I love gaming on the Steam Deck OLED, and would recommend either model to anyone based on their budget and especially to someone who already has a library of Steam games as long as those games run well on the Steam Deck and they’re aware of the Deck’s biggest flaws: multiplayer games may not run at all due to incompatible anti-cheat software, some games like Starfield may never run unless the developer puts in the time to optimize it for the Steam Deck, and games from third-party stores can be a pain to run.

If you were hoping for a bigger performance improvement you should wait for a Steam Deck 2, or you can get a competing device like the Lenovo Legion Go or ASUS ROG Ally though both supposedly have rotten software issues of their own due to running Microsoft’s Windows operating system combined with utilities from Lenovo and ASUS to make games run better on their respective handhelds. While that situation is improving over time, it would be great if Microsoft made their own gaming overlay to improve Windows for these handheld computers, and if Valve made SteamOS more accessible to these third-party hardware makers.

Maybe the best news for the majority of people who are interested in portable gaming is that the Steam Deck OLED has made the original Steam Deck LCD incredibly cheap. Valve has lowered the price of the original Steam Deck LCD models on their store and I’ve seen them for sale used for as low as $150 here in Hawaii. There have also been more than a year of software updates from Valve that improve both the LCD and OLED models, and third-party game developers have been working to improve game compatibility. This is terrific news for anyone who wants a gaming platform that is a lot more open than traditional consoles and handhelds.

video games

Open-Source Scan Converter Pro Released

The Open-Source Scan Converter (OSSC) is a long-running hardware project to scale and convert your classic analog video signals coming from older game consoles to digital signals over HDMI that modern displays (like TVs and monitors) will understand better.

Instead of relying on the weak scalers built into the new displays, the OSSC gives you higher resolution video while also adding more options and connection types. The upscaling the original OSSC does was as close to adding no-lag as possible by simply multiplying the original video input lines without a buffer. This strategy has its benefits and weaknesses. The main benefit is that it is very fast. The weakness is that it can’t have more advanced effects and output compatibility on the video signal that you might get from a more full featured scaling device.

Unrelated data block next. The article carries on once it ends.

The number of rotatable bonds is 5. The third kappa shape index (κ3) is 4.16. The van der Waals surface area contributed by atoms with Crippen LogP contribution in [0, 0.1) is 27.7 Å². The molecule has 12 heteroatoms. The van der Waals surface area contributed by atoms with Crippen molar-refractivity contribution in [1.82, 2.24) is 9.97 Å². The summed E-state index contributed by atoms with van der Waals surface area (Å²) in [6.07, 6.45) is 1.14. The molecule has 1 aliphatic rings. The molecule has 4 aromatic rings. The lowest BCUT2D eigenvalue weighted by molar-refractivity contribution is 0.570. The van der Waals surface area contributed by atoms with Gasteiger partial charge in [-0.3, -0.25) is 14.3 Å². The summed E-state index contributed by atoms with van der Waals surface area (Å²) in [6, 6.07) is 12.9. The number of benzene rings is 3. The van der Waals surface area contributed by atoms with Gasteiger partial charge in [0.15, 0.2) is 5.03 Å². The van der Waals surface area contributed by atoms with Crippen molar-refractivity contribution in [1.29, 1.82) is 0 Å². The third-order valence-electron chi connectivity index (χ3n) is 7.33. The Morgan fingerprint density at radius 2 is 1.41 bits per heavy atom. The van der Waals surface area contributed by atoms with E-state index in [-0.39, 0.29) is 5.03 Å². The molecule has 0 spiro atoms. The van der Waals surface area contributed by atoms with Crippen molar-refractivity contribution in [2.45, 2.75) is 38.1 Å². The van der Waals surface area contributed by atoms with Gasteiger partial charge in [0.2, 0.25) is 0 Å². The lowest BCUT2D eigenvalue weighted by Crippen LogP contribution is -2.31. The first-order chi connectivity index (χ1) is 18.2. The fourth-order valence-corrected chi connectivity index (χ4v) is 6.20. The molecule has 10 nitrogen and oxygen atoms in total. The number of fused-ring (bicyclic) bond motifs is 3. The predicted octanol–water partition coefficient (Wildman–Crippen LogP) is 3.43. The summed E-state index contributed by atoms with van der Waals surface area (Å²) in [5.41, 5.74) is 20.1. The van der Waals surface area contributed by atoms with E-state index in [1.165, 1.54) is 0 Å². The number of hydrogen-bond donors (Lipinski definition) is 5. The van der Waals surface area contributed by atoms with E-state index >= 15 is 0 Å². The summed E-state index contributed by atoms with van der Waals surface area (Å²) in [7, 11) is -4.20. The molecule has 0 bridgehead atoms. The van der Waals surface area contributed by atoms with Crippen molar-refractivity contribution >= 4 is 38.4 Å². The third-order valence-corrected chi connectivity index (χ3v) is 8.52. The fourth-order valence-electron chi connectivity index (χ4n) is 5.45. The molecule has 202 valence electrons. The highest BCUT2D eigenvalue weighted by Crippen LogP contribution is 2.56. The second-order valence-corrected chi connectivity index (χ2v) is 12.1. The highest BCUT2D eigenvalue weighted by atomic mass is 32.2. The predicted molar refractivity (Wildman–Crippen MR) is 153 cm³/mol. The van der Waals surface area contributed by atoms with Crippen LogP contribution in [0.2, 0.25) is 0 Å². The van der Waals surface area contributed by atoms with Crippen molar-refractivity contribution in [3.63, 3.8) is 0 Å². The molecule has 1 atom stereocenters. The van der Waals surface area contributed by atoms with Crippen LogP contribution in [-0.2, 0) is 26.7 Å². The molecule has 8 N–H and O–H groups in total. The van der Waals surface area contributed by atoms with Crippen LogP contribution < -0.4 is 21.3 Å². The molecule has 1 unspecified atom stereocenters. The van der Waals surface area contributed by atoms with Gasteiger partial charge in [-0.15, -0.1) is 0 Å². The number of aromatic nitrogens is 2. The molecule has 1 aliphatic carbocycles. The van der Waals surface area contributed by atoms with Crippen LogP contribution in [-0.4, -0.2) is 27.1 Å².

Just released today is the Open-Source Scan Converter Pro, an updated version of the OSSC that has a few improvements over the original but doesn’t replace the OSSC. The Pro’s main addition over the original OSSC is a built-in scaler as an option in addition to the line multiplication features.

The OSSC Pro also has an HDMI input to accept modded consoles and more, and take them from their original lower resolutions up to 1440p at a maximum.

That 1440p maximum output resolution is the biggest limitation of the new OSSC Pro.

Both OSSC projects also have the benefits of their open-source firmware and a community of interested developers and users making the product better over time.

The original OSSC costs about $150 USD with all the needed accessories from the main hardware seller, VGP in the UK. The new OSSC Pro is about $340 from VGP and currently out of stock at the time of writing.

Coming next month is the RetroTINK4K, a competing scaler from Mike Chi that supports a 4K resolution output signal. That 4K resolution comes at a high price, $750 USD. The $325 USD RetroTINK 5X from Mike Chi was the highest end modern scaler until the RT4K was announced.

video games

Puzzmo is the New Daily Puzzler’s Delight

For the past few days I’ve been enjoying Puzzmo, a new daily words-and-more puzzle service from Zach Gage (Really Bad Chess, Sage Solitaire, Typeshift, and so on), Orta Therox, and their fellow puzzle makers and artists.

It’s got just what freaks like me who are tired of just doing the daily Wordle crave.

Puzzmo’s got your classics like challenging crosswords but with helpful twists like get out of jail cards in the form of different hints when you get stuck, but only if you want them.

Then there’s the new stuff, like Flipart, a game where you just gotta spin a bunch of tiles to make em fit into a rectangle.

There’s also a bunch of stuff that Gage worked on before, but stuffed into the daily puzzle genre, like Typeshift, Spelltower, and Really Bad Chess.

Like almost everything these days there are some caveats to Puzzmo. The first is that it’s in a limited access beta. Trying the service out is hidden behind a puzzle and a daily limit unless you have a friend with a special link to get in. Once you go to get in, you get a fun postcard in the mail with a special puzzle to decode a key.